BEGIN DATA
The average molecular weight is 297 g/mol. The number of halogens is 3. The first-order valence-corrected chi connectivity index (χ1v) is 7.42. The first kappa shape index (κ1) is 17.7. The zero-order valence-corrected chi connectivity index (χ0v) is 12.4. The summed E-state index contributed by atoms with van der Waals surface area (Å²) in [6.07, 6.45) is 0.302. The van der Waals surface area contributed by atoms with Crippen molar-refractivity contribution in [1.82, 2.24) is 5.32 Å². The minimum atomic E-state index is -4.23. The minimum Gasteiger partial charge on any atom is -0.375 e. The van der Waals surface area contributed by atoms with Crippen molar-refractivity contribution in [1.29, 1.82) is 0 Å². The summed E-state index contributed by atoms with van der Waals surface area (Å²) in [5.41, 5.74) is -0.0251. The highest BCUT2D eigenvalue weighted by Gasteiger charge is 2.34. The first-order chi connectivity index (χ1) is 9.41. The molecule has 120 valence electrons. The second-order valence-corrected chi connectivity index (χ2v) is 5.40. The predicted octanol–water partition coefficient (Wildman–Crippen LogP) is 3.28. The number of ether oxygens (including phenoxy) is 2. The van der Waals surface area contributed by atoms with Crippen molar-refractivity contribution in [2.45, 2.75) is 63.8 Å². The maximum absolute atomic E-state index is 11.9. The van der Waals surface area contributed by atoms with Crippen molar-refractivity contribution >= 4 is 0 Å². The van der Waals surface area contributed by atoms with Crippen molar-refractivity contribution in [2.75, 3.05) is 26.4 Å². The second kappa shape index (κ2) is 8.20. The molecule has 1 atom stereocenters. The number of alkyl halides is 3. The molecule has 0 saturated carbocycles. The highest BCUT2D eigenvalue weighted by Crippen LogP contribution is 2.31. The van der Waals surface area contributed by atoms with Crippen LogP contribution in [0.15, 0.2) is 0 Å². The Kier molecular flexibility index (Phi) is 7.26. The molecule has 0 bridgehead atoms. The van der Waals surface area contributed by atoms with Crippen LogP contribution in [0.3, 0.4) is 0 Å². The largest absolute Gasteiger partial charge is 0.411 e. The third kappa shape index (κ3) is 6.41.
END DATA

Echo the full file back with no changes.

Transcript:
The average molecular weight is 297 g/mol. The number of halogens is 3. The first-order valence-corrected chi connectivity index (χ1v) is 7.42. The first kappa shape index (κ1) is 17.7. The zero-order valence-corrected chi connectivity index (χ0v) is 12.4. The summed E-state index contributed by atoms with van der Waals surface area (Å²) in [6.07, 6.45) is 0.302. The van der Waals surface area contributed by atoms with Crippen molar-refractivity contribution in [1.82, 2.24) is 5.32 Å². The minimum atomic E-state index is -4.23. The minimum Gasteiger partial charge on any atom is -0.375 e. The van der Waals surface area contributed by atoms with Crippen molar-refractivity contribution in [1.29, 1.82) is 0 Å². The summed E-state index contributed by atoms with van der Waals surface area (Å²) in [5.41, 5.74) is -0.0251. The highest BCUT2D eigenvalue weighted by Gasteiger charge is 2.34. The first-order chi connectivity index (χ1) is 9.41. The molecule has 120 valence electrons. The second-order valence-corrected chi connectivity index (χ2v) is 5.40. The predicted octanol–water partition coefficient (Wildman–Crippen LogP) is 3.28. The number of ether oxygens (including phenoxy) is 2. The van der Waals surface area contributed by atoms with Crippen molar-refractivity contribution in [2.45, 2.75) is 63.8 Å². The maximum absolute atomic E-state index is 11.9. The van der Waals surface area contributed by atoms with Crippen molar-refractivity contribution >= 4 is 0 Å². The van der Waals surface area contributed by atoms with Crippen molar-refractivity contribution in [2.75, 3.05) is 26.4 Å². The second kappa shape index (κ2) is 8.20. The molecule has 1 atom stereocenters. The number of alkyl halides is 3. The molecule has 0 saturated carbocycles. The highest BCUT2D eigenvalue weighted by Crippen LogP contribution is 2.31. The van der Waals surface area contributed by atoms with Crippen LogP contribution in [0.15, 0.2) is 0 Å². The Kier molecular flexibility index (Phi) is 7.26. The molecule has 0 bridgehead atoms. The van der Waals surface area contributed by atoms with Crippen LogP contribution in [0.3, 0.4) is 0 Å². The largest absolute Gasteiger partial charge is 0.411 e. The third kappa shape index (κ3) is 6.41.